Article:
Bro. Richard M. Davis, tell us a little about yourself and your ministry.
I have served as a pastor, editor for Word Aflame, evangelist, and currently as faculty and Dean of Theology for Texas Bible College. The Lord has let me be involved in the three most impactful ministries there are: pastoral, publications and teaching in a Bible college. I feel very humbled and grateful to have been involved in all of that. Also, I am the author of Integrity, Principles of Christian Ethics.
We live in a day when integrity is sorely lacking. Is this also bleeding into the church and ministry and, if so, why?
The culture impacts us as individuals whether we’re Christians or not. Ethics is not something that is generally taught. Some of the principles may never occur to us if we haven’t made a concerted effort to study and assimilate ethical conduct into our lives.
Share with us what you feel is the foundation of all Christian and ministerial ethics.
As a writer and editor for many years, I believe the foundation of Christian and ministerial ethics is simple: “Do unto others as you would have them do unto you.” Also, Micah 6:8: “He has shown thee, O man, what is good and what the Lord desires of thee, but to do justly, and to love mercy, and to walk humbly with thy God.”
What can be done to spark a renewed emphasis in ethics among our young people and young ministers? Any practical ideas?
My book, Integrity: Principles of Christian Ethics, is part of the newly revised program for licensing ministers, but I believe we must do more than that. If we don’t teach ethics to our kids, when they pursue a call to ministry and then demonstrate a lack of ministerial ethics, why are we surprised? We must teach them before they pursue the call of God. Then we must continue to train them as young ministers through seminars in our local churches and classes of all sorts.
What, in your opinion, are the most common ethical violations you see in the pastoral ministry?
I believe the foundation of unethical conduct is lack of communication and lack of trust. Lack of communication causes lack of trust. Then, lack of trust leads to a breakdown in communication. For instance, an errant member from one assembly shows up at the neighboring church. It’s so easy to feel awkward and not say anything to the other pastor, but that’s exactly what needs to happen. The two ought to get together and work together to determine a plan that will reach the person and lead him to a place of redemption, not condemnation. The important thing is not so much why that person is wandering, but that these two mature, adult pastors work together not only to rectify the problem of the wandering individual without damaging their own relationship, but also to do so without destroying that soul.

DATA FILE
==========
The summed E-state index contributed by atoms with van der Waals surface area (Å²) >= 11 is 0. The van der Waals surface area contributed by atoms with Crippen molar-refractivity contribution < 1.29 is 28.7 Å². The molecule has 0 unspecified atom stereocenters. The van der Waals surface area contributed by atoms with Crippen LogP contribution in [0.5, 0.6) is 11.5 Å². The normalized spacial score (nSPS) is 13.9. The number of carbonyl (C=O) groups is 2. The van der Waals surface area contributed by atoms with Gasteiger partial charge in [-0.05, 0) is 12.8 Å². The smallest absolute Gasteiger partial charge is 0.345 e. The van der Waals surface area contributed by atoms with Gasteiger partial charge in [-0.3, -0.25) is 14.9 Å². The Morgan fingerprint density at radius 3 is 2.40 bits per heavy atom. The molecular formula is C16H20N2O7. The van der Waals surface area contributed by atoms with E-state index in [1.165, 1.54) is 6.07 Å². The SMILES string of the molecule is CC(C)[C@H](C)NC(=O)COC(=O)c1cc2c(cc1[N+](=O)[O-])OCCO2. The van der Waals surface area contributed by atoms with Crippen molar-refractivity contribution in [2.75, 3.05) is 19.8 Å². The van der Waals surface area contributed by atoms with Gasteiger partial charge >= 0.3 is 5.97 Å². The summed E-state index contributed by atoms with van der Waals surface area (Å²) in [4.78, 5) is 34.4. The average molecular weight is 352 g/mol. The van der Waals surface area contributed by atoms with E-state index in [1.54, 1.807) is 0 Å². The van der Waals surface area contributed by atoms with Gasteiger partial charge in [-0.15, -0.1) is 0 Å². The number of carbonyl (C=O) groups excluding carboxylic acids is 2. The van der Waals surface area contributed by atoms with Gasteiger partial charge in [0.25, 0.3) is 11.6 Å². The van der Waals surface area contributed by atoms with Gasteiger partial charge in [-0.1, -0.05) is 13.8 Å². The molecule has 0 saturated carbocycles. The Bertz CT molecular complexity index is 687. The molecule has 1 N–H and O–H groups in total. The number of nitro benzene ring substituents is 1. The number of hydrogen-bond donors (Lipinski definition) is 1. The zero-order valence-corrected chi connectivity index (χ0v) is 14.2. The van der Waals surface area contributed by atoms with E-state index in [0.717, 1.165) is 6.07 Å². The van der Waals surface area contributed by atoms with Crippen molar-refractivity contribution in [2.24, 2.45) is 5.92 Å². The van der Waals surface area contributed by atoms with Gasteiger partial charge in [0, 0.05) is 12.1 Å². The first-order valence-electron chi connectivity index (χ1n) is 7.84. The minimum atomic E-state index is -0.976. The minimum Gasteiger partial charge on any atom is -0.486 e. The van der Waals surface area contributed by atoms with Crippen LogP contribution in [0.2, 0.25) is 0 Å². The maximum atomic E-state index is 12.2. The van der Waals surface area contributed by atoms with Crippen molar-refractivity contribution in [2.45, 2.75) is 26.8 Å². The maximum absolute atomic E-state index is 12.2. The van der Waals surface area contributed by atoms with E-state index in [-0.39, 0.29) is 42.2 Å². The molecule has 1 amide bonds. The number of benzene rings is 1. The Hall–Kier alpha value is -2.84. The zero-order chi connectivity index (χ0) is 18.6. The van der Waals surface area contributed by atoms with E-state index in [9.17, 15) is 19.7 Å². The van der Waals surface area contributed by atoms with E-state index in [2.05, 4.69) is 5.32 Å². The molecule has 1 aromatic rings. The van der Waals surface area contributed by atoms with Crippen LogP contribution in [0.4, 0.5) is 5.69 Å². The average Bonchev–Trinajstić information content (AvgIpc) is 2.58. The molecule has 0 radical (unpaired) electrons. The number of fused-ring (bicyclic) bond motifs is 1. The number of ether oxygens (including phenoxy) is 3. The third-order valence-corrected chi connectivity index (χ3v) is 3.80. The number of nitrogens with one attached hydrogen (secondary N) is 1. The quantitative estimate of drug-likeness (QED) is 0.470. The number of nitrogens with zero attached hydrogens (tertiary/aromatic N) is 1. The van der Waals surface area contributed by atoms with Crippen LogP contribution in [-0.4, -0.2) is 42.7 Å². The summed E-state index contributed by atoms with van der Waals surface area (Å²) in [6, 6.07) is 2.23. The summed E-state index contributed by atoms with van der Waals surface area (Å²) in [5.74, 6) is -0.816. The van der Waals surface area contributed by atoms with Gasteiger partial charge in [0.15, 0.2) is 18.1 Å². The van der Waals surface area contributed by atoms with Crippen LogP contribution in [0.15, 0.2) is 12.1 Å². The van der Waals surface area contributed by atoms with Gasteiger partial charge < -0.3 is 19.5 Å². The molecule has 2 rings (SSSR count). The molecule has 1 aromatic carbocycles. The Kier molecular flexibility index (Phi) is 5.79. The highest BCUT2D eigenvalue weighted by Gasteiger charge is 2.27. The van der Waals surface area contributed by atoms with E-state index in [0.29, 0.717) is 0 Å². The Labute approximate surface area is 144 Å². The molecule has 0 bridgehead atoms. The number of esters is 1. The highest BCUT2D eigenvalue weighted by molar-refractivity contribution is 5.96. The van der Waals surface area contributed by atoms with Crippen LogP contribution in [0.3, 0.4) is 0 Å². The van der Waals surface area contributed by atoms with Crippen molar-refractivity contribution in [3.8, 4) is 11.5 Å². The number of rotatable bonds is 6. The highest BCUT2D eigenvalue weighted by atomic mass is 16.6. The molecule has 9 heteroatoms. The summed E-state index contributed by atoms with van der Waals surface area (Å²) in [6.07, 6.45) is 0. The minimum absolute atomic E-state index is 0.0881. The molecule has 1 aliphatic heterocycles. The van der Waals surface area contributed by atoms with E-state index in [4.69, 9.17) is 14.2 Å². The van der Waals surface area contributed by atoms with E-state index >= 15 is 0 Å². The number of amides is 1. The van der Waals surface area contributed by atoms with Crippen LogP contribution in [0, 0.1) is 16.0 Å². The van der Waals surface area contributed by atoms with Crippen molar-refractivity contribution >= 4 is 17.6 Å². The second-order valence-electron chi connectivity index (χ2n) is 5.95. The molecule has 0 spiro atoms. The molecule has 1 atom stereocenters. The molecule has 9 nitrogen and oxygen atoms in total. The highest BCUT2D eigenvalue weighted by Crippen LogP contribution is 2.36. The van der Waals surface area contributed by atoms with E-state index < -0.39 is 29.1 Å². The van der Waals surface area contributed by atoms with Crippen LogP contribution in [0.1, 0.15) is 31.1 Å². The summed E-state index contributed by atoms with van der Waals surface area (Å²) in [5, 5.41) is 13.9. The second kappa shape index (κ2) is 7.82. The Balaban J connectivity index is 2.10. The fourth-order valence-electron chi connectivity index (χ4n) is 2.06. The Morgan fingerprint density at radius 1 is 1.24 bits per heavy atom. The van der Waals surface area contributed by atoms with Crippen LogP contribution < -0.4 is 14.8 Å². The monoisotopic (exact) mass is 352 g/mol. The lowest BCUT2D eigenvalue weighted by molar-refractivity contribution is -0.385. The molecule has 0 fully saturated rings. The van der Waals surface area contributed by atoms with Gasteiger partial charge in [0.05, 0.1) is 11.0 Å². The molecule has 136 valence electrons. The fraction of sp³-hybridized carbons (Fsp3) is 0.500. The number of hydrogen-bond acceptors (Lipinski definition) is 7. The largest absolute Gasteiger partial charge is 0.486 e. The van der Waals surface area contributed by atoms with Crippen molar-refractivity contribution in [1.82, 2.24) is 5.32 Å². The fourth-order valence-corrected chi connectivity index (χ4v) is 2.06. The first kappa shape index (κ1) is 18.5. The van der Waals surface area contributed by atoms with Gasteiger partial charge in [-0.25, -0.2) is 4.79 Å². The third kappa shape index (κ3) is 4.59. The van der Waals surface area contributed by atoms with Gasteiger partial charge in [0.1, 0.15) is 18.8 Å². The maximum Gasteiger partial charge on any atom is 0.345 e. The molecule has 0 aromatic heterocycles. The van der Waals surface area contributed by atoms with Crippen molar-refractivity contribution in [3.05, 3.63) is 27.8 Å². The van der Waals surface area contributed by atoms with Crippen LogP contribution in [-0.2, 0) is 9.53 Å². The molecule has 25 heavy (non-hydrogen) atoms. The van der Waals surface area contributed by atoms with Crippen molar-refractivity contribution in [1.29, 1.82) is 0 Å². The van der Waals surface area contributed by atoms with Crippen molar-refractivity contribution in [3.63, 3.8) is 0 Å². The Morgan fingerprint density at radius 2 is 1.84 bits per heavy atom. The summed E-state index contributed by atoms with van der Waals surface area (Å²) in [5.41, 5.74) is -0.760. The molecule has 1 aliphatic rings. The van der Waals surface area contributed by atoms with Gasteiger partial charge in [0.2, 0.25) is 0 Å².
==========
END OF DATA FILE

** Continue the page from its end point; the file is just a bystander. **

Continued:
What degree of responsibility should pastors/ministers feel to address ethical violations? Or should we just ignore them and hope it gets better?
The key to this is a Biblical mandate from Jesus Himself in Matthew 18:15: “Go to your brother and discuss it alone…” If that other pastor won’t hear us, then we take one or two others with us to talk with him. If we’re still unable to come to an acceptable resolution, only then did Jesus charge us to take the matter to the Church, the appropriate district officials, the presbyter, or the district secretary or superintendent. To ignore the problem is inviting the wound to become infected and infectious, spreading the infection.
What motivated you to write Integrity: Principles of Christian Ethics?
About 10-12 years ago, I was on a plane and felt like we needed something on the subject. Writing is something I do. I had a few hours to spend, so I pulled out my laptop, and it just began to flow. After writing some preliminary thoughts, I set the project aside because of the business of life and ministry. About a year and a half ago, Pentecostal Publishing House approached me. They were developing a new program for training ministerial applicants. I asked them to consider broadening their scope from just ministerial ethics to Christian ethics in general. We need to teach this to all of our people, not just our preachers. They agreed, and I took on the project. I was able to pick up what I had set aside years before and breathe new life into it, expand it and finish it. The end result is Integrity: Principles of Christian Ethics.
What topics are covered? How is the book best used?
I first lay out some fundamental principles that govern ethics, covering the foundation, living with honesty and integrity, a lifestyle of loyalty, demonstrating how vital trust and confidence are in all of our relationships. Then I get into specifics of ethics in our lives, such as our horizontal relationships with our peers and our vertical relationships up and down with those over us in authority and those under us, especially in the church. I discuss conduct with the opposite sex, ethics in the workplace, stewardship and staying away from the trap of criticism. It’s all about living a lifestyle that honors Jesus Christ and avoids reproach. The book could be used in many ways: self-study or in a group or structured classes and seminars. I believe that most teachers would find the book very easy to read and teach.
Please give us ordering information, cost, etc.
Paperback is $12.99 plus taxes, shipping and handling, or eBook, $9.99. Order from Pentecostal Publishing House, pentecostalpublishing.com or call 1-866-819-7667. It is also available on Kindle, amazon.com. I keep a few on hand if somebody wants an autographed version. Use PayPal.
If pastors or others have questions on this topic, can they email you?
I would love to hear from anyone who wants to explore these topics further or ask questions. Contact me at firstname.lastname@example.org or call: 314-494-5036. If they leave a message, I’m usually very prompt to return calls.